What to do when monsters become more important than you expected
Where 3.5 tended to err on spelling out everything, 5e tends to err on the side of leaving it up to the DM. Both have their pros and cons, but the bottom line for tweaking monsters in 5e is, "who are we to argue with you? It's your world, after all." (MM, p4)
However, if what you want is some DM advice, "do whatever you want" is not always very helpful, so here are some suggestions.
When you find that such a creature suddenly becomes more important than you expected them to, such as when your PCs decided to befriend a Kobold instead of killing it (good for them!) you suddenly need to flesh them out a bit, and their proficiencies is only one of the things you will have to figure out.
A good rule of thumb for assigning proficiencies is to pick the character class that seems most logical for the monster's race based on their entry in the Monster Manual, and adopt some or all of those proficiencies. In the case of a Kobold, you have a creature with Dex as their only good stat and that likes to set traps and attack in groups. Rogue sounds like the best fit to me! So unless this Kobold is especially unique, I would assume that it has many of the same proficiencies as a Rogue, even without giving it any actual levels.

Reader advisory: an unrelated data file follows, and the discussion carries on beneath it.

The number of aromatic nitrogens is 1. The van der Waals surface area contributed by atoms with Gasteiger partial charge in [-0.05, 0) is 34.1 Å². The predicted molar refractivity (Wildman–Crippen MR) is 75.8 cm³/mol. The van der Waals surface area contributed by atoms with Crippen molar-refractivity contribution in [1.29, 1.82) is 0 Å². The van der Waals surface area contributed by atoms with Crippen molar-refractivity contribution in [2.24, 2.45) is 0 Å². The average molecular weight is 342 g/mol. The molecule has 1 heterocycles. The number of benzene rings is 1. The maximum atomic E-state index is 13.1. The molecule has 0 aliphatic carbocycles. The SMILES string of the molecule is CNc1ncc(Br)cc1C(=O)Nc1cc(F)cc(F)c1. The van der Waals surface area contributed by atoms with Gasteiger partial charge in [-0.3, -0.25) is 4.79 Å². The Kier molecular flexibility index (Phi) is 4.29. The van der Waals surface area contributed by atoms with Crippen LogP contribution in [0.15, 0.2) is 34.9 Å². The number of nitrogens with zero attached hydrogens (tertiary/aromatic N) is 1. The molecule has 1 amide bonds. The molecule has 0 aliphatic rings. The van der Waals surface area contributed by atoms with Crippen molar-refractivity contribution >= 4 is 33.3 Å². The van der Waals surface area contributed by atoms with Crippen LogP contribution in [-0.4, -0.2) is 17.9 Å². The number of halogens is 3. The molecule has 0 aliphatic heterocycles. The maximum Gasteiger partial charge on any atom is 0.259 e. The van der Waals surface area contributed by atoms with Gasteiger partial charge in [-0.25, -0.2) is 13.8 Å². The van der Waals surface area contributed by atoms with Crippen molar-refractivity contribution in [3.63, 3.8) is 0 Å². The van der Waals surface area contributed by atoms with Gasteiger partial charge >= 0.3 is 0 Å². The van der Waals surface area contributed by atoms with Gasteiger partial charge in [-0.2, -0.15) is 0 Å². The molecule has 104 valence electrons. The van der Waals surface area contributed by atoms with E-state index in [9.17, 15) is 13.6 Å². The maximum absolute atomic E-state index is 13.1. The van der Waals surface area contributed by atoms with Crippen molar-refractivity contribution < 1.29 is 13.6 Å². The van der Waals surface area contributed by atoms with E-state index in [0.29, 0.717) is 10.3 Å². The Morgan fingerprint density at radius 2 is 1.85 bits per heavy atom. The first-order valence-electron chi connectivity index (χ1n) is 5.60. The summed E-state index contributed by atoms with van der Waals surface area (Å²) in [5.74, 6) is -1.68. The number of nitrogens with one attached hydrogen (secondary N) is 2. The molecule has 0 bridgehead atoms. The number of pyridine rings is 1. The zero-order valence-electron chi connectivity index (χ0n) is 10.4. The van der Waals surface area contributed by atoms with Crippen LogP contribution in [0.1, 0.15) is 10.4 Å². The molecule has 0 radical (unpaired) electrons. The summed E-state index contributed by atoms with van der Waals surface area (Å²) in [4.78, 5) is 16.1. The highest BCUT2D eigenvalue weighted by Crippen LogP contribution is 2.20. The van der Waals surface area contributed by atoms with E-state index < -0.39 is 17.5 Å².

Another challenge that is presented when the characters unexpectedly decide to talk to a monster instead of fight it is that now you have to role-play the monster differently than you expected. When you make an NPC that you know will be important, you build them with an idea of what sort of person they are, but if you did that with every individual monster in your game world you would be so bogged down in prep you would never be ready for game night!
I suggest having a small list of monster names and generalized motivations that you can slap right onto that one-in-a-thousand monsters that suddenly becomes important enough to warrant a personality. It is important to keep things general, so that a motivation that works for an orc also works for a kobold, etc. that way you can recycle your prep so that it won't get wasted even if it doesn't get used for a while. For these types of situations all you will probably need is a starting point and you can improvise the rest and dig deeper if the creature continues to be important. If the PCs want to keep them around long term, now they are a full-fledged NPC and warrant even more fleshing out.